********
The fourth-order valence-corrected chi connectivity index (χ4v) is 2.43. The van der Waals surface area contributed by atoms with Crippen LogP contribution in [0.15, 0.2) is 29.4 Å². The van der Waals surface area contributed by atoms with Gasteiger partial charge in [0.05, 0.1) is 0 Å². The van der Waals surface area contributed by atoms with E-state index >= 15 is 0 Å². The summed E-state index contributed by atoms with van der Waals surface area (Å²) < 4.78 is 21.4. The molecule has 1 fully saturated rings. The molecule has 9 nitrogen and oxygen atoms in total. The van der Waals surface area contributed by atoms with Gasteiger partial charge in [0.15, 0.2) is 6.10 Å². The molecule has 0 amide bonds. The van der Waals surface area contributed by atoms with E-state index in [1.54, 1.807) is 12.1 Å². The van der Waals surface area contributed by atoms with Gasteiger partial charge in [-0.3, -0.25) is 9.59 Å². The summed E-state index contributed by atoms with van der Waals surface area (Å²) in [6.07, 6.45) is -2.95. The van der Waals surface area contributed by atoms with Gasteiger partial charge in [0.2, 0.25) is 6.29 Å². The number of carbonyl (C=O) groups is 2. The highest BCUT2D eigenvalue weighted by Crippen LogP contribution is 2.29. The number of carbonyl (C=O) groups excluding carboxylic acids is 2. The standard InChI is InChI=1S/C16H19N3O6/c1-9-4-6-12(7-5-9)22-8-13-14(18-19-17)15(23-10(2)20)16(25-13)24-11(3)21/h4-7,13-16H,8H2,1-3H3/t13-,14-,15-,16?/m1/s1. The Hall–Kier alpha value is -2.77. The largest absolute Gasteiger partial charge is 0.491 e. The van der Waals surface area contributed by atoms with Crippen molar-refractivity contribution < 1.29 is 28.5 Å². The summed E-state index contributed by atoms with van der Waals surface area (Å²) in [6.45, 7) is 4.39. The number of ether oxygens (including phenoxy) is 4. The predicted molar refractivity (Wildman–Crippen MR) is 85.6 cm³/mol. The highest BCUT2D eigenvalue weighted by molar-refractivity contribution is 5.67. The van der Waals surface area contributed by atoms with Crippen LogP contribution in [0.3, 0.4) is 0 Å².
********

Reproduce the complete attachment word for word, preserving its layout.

The fourth-order valence-corrected chi connectivity index (χ4v) is 2.43. The van der Waals surface area contributed by atoms with Crippen LogP contribution in [0.15, 0.2) is 29.4 Å². The van der Waals surface area contributed by atoms with Gasteiger partial charge in [0.05, 0.1) is 0 Å². The van der Waals surface area contributed by atoms with E-state index >= 15 is 0 Å². The summed E-state index contributed by atoms with van der Waals surface area (Å²) < 4.78 is 21.4. The molecule has 1 fully saturated rings. The molecule has 9 nitrogen and oxygen atoms in total. The van der Waals surface area contributed by atoms with Gasteiger partial charge in [0.15, 0.2) is 6.10 Å². The molecule has 0 amide bonds. The van der Waals surface area contributed by atoms with E-state index in [1.54, 1.807) is 12.1 Å². The van der Waals surface area contributed by atoms with Gasteiger partial charge in [-0.3, -0.25) is 9.59 Å². The summed E-state index contributed by atoms with van der Waals surface area (Å²) in [6.07, 6.45) is -2.95. The van der Waals surface area contributed by atoms with Gasteiger partial charge in [0.2, 0.25) is 6.29 Å². The number of carbonyl (C=O) groups is 2. The highest BCUT2D eigenvalue weighted by Crippen LogP contribution is 2.29. The number of carbonyl (C=O) groups excluding carboxylic acids is 2. The standard InChI is InChI=1S/C16H19N3O6/c1-9-4-6-12(7-5-9)22-8-13-14(18-19-17)15(23-10(2)20)16(25-13)24-11(3)21/h4-7,13-16H,8H2,1-3H3/t13-,14-,15-,16?/m1/s1. The Hall–Kier alpha value is -2.77. The largest absolute Gasteiger partial charge is 0.491 e. The van der Waals surface area contributed by atoms with Crippen molar-refractivity contribution < 1.29 is 28.5 Å². The summed E-state index contributed by atoms with van der Waals surface area (Å²) in [6.45, 7) is 4.39. The number of ether oxygens (including phenoxy) is 4. The predicted molar refractivity (Wildman–Crippen MR) is 85.6 cm³/mol. The highest BCUT2D eigenvalue weighted by molar-refractivity contribution is 5.67. The van der Waals surface area contributed by atoms with Crippen LogP contribution in [0.3, 0.4) is 0 Å².